GitHub Management for Science Lab Groups

OctocatI am working to set up a collaborative workflow and version control system for our lab group. We generally have about 10 people and 2-4 that work on any given project. We’ve decided on git as our version control system and GitHub as our site for remote repository hosting.

Initially who ever was taking the led on a project would establish a repository on their personal GitHub account and add the other people as collaborators. Then each person would create a branch and merge it back into the master when a successful change was made (i.e. didn’t break the code). There are two primary ways of collaboration using GitHub. Our current model has been the Shared Repository Model. There is also the Fork and Pull model. As described on GitHub:

Fork & pull

The fork & pull model lets anyone fork an existing repository and push changes to their personal fork without requiring access be granted to the source repository. The changes must then be pulled into the source repository by the project maintainer. This model reduces the amount of friction for new contributors and is popular with open source projects because it allows people to work independently without upfront coordination.

Shared repository model

The shared repository model is more prevalent with small teams and organizations collaborating on private projects. Everyone is granted push access to a single shared repository and topic branches are used to isolate changes.

Pull requests are especially useful in the fork & pull model because they provide a way to notify project maintainers about changes in your fork. However, they’re also useful in the shared repository model where they’re used to initiate code review and general discussion about a set of changes before being merged into a mainline branch.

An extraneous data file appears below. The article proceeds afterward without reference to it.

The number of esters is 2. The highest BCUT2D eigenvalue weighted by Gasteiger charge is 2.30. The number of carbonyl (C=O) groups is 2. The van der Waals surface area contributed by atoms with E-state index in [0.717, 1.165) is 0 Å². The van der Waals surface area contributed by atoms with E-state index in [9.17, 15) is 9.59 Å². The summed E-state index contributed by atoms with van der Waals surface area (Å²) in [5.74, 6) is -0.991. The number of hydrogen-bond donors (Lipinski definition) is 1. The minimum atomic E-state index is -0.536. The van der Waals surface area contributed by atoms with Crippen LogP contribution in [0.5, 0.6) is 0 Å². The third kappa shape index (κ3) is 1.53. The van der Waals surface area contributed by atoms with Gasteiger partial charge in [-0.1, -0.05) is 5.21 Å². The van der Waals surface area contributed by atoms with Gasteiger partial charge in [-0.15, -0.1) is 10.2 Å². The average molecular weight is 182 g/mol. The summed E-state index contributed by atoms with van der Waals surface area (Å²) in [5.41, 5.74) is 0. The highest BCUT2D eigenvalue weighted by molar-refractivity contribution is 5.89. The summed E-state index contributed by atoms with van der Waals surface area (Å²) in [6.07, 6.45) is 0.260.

I am currently planning to create an Organization account for our lab group (differences in permissions for individuals and organizations). We will then likely use the Fork and Pull model of collaborations. The main advantage of the new setup should be having a centralized location for all of our groups projects and allowing for different levels of control (permissions) for various collaborators including those outside the immediate lab group. The Fork and Pull system also emphasizes what is contributed and who decides what gets merged into the master branch. It should help keep things organized among collaborators. It also makes extending the same framework easy for outside pull requests if other people fix or enhance our code and submit a pull request. This is one of the major goals of open source projects and open science.

I am new to collaboration through GitHub and would love to hear your experiences (pros and cons, tips, etc.). Please leave a note in the comments section with any thoughts or advice.




3 thoughts on “GitHub Management for Science Lab Groups

  1. Although I never actually used git to collaborate, I came across recently. It seems to fit the bill of what you describe in your post… maybe worth a look in case you do not already know it…

    • @Olivier – I found the SciGit blog post where they describe differences between them and other similar version control systems:

      It seems like they have a model that could be fantastic for most scientists because git/GitHub can be incredibly confusing for scientists who don’t do much true programming. My only concern is that they are new and don’t (didn’t?) seem to have a stable revenue plan, as they point out, and I would have to have a lab group switch only to have the system become defunct. I’ll be interested to see where they go from here.

      If anyone has any experience with SciGit please let us know in the comments. Thanks!

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